There are no data to show conclusively that screening spirometry is effective in directing management decisions or in improving COPD outcomes in patients who are identified before the development of significant symptoms.  However, if COPD is diagnosed at an early stage and risk factors are eliminated, the rate of decline in lung function will dramatically decrease. Treatment is much more efficacious in the early stages of disease.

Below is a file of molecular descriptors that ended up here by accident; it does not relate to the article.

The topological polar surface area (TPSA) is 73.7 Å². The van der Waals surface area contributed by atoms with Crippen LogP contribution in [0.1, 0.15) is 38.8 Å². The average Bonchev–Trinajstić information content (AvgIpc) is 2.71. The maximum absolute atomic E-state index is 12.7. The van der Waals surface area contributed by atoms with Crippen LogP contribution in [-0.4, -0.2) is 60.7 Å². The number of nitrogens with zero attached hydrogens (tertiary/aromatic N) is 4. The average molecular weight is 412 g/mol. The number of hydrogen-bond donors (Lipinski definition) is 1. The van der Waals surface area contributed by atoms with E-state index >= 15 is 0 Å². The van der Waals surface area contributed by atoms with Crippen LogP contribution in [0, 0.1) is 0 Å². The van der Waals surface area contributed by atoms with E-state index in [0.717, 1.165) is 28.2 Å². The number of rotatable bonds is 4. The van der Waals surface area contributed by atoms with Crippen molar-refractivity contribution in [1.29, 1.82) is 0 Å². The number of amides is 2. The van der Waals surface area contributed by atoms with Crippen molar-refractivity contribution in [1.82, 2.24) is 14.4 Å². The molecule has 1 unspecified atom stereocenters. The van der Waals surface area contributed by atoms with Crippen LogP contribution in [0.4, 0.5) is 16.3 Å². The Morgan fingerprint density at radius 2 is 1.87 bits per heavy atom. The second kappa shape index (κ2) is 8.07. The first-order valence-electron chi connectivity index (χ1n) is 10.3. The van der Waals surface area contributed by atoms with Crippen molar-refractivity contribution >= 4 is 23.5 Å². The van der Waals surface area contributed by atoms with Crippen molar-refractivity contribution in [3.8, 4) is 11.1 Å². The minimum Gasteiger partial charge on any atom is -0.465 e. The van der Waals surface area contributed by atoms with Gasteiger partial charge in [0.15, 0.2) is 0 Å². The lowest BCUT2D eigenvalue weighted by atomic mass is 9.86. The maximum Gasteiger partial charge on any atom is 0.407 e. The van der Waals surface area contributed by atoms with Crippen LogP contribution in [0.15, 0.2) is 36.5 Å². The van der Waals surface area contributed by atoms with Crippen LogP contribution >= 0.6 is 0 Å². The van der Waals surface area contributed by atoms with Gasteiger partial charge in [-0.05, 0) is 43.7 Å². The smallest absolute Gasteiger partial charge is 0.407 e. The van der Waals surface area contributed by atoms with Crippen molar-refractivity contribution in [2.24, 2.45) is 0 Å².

Screening can be done by asking about smoking history and environmental or occupational exposure. In high-risk populations a screening spirometry should be obtained to document airway obstruction. Some experts advocate conducting screening spirometry in all patients with findings compatible with emphysema on chest x-ray or computed tomography of the chest. Significant pulmonary dysfunction may be present in asymptomatic smokers.
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